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Ancient Capital of Malta, 6.25 miles west of Valletta


There can be little doubt that the commanding heights graced by the walled city of Mdina have been occupied since early times.  A Bronze Age village site has been indicated by shreds of the period, and Phoenician tombs have also been found.  It was the Romans, however, who left the strongest imprint.


The Ancient Roman city of Melita, as it was called, was three times the size of Mdina today, covering much of the area of the present suburb of Rabat.  When the Arabs conquered the island in 870 AD they reduced the city to its present dimensions, encirling it with defensive walls with a moat on the southern front and renamed it Medina .  When Count Roger of Normandy in 1090 overran the country, one of his first acts was to build a cathedral on the site of the ruined sanctuary where the house of Publius once stood.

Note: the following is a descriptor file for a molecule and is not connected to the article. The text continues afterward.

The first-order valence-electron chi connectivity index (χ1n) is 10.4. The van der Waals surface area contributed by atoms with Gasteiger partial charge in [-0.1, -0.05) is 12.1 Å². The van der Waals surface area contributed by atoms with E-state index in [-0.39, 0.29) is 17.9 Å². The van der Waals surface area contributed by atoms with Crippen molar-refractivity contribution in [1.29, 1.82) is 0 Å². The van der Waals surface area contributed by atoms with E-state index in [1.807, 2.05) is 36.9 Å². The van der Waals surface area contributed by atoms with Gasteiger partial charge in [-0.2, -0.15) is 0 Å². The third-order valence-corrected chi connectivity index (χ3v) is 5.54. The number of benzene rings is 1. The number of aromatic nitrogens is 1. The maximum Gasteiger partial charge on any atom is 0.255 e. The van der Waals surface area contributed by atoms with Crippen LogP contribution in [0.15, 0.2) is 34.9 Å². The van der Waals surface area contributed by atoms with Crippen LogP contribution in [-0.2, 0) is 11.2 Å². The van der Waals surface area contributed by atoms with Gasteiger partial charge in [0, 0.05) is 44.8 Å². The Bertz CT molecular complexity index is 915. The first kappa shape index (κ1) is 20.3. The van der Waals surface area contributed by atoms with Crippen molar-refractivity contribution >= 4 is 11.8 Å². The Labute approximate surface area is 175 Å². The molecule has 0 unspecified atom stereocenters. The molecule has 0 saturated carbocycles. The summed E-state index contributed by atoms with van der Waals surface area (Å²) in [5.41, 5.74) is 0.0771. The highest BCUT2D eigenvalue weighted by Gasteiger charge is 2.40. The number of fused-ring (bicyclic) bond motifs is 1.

It has stood throughout the Norman, Swabian, Angevin and Aragonese dominations as the capital city.  Here the rich built their palaces.  In the 14th Century it housed the Universita - which was a sort of local government.  In 1530 with the arrival of the Knights of the Order of St. John the status of the city was reduced.  The order, now a maritime power, established itself in the settlements close to the sea - But that is another story of another place.


In 1798 the ancient capital once more took its place in the island's history for it was here that the Maltese first rose in rebellion against the French, who under Napoleon had ousted the Knights.  Finally, with British interests centred round Valletta and the Grand Harbour, Mdina sank into a peaceful obscurity.  And so it has remained, a city in miniature dreaming within its protecting walls.



A beautiful place to visit on foot after sunset.  No cars are allowed to enter except resident cars or during a funeral or a wedding.